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City Lights: One more reason to be grateful to vets

September 26, 2012|By Michael Miller
  • Harold Tor, a World War II veteran shows off his medals that he received after more than a half century at his home in Huntington Beach in June.
Harold Tor, a World War II veteran shows off his medals… (SCOTT SMELTZER,…)

A few years back, the Los Angeles Times wrote a moving story about the death of Britain's last-surviving army veteran of World War I. No, that's not a typo. The man's name was Harry Patch, and he passed away at the age of 111, breaking his country's last surviving link to the nearly century-old war.

Reading the story, I was struck by how much of an everyman Patch seemed — and, given his unusual circumstances, how iconic he became in others' eyes. The former machine-gunner had been feted by governments and celebrated by England's poet laureate; when he died, the prime minister declared that the country was mourning "the passing of a great man."

To borrow a line from Shakespeare, some people are born great, others achieve greatness, and others have greatness thrust upon them. Patch, who was a teenage apprentice plumber before being drafted in 1916, probably had no inkling that his country would view him as a priceless resource 93 years later. But the simple fact is, someone must be the last of any group to die. And when they do, a chapter of history goes with them.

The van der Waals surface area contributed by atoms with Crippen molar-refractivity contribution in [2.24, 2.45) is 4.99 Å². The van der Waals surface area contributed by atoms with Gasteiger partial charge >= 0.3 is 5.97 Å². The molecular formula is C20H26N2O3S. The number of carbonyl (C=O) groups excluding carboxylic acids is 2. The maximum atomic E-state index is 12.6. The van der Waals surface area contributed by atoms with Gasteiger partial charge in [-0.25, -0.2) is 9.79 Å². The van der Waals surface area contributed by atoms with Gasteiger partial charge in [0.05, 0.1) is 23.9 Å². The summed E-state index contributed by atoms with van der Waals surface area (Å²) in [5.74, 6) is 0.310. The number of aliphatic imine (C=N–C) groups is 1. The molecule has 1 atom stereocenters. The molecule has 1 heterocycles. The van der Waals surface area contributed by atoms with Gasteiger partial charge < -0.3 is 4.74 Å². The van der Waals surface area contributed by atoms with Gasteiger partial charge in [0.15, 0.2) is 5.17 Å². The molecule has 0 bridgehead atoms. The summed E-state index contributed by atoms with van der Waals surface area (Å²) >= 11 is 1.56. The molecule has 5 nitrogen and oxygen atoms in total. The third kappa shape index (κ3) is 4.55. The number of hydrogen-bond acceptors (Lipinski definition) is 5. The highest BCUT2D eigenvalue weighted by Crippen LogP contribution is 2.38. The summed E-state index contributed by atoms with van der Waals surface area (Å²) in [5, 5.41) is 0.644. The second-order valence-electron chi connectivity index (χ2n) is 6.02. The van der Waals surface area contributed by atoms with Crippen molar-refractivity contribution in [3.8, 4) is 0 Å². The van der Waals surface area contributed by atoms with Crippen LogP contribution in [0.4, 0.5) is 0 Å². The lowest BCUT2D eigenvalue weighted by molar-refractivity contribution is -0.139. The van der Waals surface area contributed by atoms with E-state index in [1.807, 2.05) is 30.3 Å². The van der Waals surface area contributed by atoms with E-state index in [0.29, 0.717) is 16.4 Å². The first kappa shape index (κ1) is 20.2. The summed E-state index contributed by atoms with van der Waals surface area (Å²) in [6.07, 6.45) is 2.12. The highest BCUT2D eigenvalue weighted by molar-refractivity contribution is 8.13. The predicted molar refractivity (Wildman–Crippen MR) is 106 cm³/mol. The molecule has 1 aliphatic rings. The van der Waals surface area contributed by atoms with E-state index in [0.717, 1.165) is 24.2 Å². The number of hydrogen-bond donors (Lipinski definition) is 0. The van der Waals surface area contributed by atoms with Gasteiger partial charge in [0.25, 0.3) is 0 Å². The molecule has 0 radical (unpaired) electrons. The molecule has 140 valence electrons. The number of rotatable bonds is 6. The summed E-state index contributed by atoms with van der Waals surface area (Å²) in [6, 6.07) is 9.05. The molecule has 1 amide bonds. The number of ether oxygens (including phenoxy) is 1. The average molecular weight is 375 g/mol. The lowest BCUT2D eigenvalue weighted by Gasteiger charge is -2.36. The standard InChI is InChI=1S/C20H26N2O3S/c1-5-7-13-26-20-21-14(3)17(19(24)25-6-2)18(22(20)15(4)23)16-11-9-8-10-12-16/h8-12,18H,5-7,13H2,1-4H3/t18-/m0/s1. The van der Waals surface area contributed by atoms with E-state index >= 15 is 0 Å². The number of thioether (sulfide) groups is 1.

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I thought of Patch on Labor Day this year when I visited an annual picnic held by American Legion Huntington Beach Post 133. The post comprises veterans of many wars, and those from World War II, in particular, are thinning in ranks. That notion is disquieting to me personally — when I was growing up, members of the Greatest Generation were gray-haired but robust, and Baby Boomers were just inching into middle age. Time hurries on.

At that picnic, I learned that two members of Post 133 are writing memoirs of their military experience, which they plan to self-publish. Will their books have a wide readership? Without a major publishing house, perhaps not. But each one is a precious resource, a firsthand account of a time whose witnesses, increasingly, are few and far between.

One of those authors, Milton Cook, is already seasoned at self-publishing. In 2008, he put out "That's the Way the Ball Bounces," a recollection of his experiences as a military policemen in the Army Air Forces. Right now, he's working on another memoir of his time in the Navy after World War II. The title for that one: "That's the Way the Buoy Bobs."

Cook, who is nearly 90, spends about two hours a day writing when he can manage. He enjoys the craft, but doesn't expect the book to be hugely profitable — he knows from experience how hard advertising can be.

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